At weekends, we BBQ


Our chief engineer is, quite truly, something of a genius. Each time we go into dry dock at a shipyard for any extended period of time, Hamish takes it upon himself to build a barbecue that would rival any leading model sold in Homebase. This particular time, he made it out of some sort of steel drum, affixing the legs, grate and lid all by himself. Rather impressive, wouldn’t you say?



With no owners or guests onboard, we all work Monday to Friday, with weekends off. So during the week, usually from about Wednesday onwards, I must start thinking about putting together some ‘weekend food’. It most often comprises four main dishes with sides, all tubbed up, labelled and put in the fridge for people to help themselves to. But this miracle barbecue has lightened not only my life, but my workload too. Using it for dinner on both days is such a treat, as all I have to think about is defrosting some meat.



But that’s sort of a lie, because seeing as though Ollie lives in Australia and loves all things barbecue, I happily let him take the reins. This gives me more time to bake.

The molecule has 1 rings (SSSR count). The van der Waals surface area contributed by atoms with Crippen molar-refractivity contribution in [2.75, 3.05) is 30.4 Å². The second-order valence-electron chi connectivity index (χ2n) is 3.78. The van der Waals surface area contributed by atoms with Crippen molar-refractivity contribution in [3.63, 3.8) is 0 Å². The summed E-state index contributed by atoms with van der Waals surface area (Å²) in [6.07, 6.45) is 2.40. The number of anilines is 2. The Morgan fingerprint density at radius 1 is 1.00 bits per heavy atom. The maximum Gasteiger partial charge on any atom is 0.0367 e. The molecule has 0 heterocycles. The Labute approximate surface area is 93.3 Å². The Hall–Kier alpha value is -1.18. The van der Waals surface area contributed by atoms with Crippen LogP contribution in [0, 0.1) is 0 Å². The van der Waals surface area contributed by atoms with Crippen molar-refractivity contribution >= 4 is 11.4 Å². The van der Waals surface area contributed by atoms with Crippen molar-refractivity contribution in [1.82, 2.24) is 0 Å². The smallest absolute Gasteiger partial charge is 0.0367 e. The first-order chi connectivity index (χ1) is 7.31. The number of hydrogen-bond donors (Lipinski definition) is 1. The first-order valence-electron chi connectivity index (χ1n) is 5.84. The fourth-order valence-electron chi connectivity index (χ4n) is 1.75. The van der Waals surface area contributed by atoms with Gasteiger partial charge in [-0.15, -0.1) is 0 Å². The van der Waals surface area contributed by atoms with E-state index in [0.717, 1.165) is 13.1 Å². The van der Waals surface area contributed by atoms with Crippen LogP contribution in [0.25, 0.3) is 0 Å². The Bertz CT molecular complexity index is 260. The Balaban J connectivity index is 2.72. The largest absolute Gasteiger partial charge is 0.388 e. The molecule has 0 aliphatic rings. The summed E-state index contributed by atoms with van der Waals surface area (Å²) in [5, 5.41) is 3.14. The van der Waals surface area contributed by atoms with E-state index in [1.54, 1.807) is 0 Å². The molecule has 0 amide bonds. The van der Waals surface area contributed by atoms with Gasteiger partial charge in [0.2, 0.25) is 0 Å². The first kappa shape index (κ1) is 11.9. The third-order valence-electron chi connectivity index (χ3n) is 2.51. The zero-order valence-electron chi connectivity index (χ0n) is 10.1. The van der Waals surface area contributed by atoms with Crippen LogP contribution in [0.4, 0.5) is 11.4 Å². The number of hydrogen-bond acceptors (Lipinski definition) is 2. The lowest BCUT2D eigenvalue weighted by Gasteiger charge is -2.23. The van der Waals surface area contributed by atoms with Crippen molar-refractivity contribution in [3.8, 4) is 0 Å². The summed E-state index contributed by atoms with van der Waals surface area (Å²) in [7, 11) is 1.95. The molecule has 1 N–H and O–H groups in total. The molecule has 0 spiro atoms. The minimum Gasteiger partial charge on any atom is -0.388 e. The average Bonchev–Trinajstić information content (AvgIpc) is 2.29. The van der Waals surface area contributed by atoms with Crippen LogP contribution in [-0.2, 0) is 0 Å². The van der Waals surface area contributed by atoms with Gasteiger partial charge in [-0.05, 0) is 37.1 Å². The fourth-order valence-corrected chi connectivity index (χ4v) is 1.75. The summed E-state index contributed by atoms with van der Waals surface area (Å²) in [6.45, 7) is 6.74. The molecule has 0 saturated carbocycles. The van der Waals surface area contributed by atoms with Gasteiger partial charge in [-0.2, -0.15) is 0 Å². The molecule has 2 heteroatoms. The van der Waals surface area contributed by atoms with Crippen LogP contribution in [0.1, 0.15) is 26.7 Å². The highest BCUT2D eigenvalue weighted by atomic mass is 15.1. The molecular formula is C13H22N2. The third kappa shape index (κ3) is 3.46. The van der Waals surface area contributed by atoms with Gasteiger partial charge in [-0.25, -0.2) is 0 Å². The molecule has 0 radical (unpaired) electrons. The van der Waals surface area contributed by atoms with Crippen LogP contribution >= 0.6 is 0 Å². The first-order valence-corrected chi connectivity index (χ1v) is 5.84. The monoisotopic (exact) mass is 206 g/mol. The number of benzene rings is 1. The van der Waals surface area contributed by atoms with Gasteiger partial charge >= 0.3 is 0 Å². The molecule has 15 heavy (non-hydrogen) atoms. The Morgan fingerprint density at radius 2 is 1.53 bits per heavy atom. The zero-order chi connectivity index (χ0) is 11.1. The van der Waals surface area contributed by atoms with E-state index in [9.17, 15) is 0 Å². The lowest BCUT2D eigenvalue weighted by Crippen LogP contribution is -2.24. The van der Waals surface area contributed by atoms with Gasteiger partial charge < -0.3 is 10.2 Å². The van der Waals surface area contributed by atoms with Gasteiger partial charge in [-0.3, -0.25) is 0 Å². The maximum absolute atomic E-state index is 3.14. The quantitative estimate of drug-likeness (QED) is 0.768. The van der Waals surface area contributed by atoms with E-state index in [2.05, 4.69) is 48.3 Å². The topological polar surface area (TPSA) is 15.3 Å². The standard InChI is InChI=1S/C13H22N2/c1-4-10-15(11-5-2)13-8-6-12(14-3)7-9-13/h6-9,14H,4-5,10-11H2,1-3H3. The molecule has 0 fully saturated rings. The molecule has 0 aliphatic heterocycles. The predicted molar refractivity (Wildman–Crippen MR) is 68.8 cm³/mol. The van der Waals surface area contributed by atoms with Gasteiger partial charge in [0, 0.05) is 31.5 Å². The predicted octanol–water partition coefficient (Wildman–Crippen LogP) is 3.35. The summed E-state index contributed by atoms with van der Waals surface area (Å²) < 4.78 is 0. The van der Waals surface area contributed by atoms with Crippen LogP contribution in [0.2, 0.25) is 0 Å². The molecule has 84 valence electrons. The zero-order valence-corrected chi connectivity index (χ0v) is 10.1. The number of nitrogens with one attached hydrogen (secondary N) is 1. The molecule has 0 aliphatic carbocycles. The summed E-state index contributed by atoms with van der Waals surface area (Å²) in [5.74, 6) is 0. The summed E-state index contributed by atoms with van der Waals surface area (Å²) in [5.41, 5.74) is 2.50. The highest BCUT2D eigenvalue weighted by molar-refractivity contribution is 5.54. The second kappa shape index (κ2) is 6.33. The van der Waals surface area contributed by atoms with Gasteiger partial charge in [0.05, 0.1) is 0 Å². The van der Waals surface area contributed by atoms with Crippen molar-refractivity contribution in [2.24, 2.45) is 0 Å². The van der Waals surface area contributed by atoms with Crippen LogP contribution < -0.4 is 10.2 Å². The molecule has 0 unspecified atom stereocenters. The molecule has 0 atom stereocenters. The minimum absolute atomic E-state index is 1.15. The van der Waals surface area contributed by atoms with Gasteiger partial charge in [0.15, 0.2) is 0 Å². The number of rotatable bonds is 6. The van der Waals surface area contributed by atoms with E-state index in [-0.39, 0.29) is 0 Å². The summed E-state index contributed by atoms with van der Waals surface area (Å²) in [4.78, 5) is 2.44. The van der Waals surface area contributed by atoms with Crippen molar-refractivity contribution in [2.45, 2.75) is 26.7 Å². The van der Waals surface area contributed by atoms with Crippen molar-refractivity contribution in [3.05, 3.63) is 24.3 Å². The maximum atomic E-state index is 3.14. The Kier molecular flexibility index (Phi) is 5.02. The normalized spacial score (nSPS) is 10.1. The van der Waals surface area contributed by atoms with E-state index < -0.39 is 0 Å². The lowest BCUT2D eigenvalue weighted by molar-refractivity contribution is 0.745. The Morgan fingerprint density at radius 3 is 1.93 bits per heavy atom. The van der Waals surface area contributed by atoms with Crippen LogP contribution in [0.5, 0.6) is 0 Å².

White chocolate brownies, aka, blondies. These are different to the usual ones I make, in that the batter incorporates melted white chocolate, rather than just stirring white chocolate chips through a chocolate-free mix. This batch was ultimately better in every which way. The middle was dense and fudgy, as a brownie should be, but you still get a hefty white chocolate hit with the generous drizzle over the top.


Myself and Heather donned the men’s safety jackets (smelling a little musty, but keeping us warm and protecting us from the heavy rain), and set to making some mulled wine.



Smores. Enough said.


Chai tiramisu. On the day we were getting our two fridges and one freezer replaced in the galley, it was my job to hunker down in the dry stores, clear everything out, give it a good clean, and put everything back in a sensible and tidy order. Our dry stores aren’t exactly huge, but boy oh boy can you fit a lot in there. It is, no joke, like having a mini supermarket onboard. Clearing one shelf took me about half an hour, and there were about twelve to get through all in all. So I did what I had been meaning to do for a really long time, and started listening to the number one podcast of the moment, ‘My dad wrote a porno’. (Big thanks to Al Konstam for the recommendation). If you haven’t listened to this already, I implore you to do so. It had me in stitches for the entire day.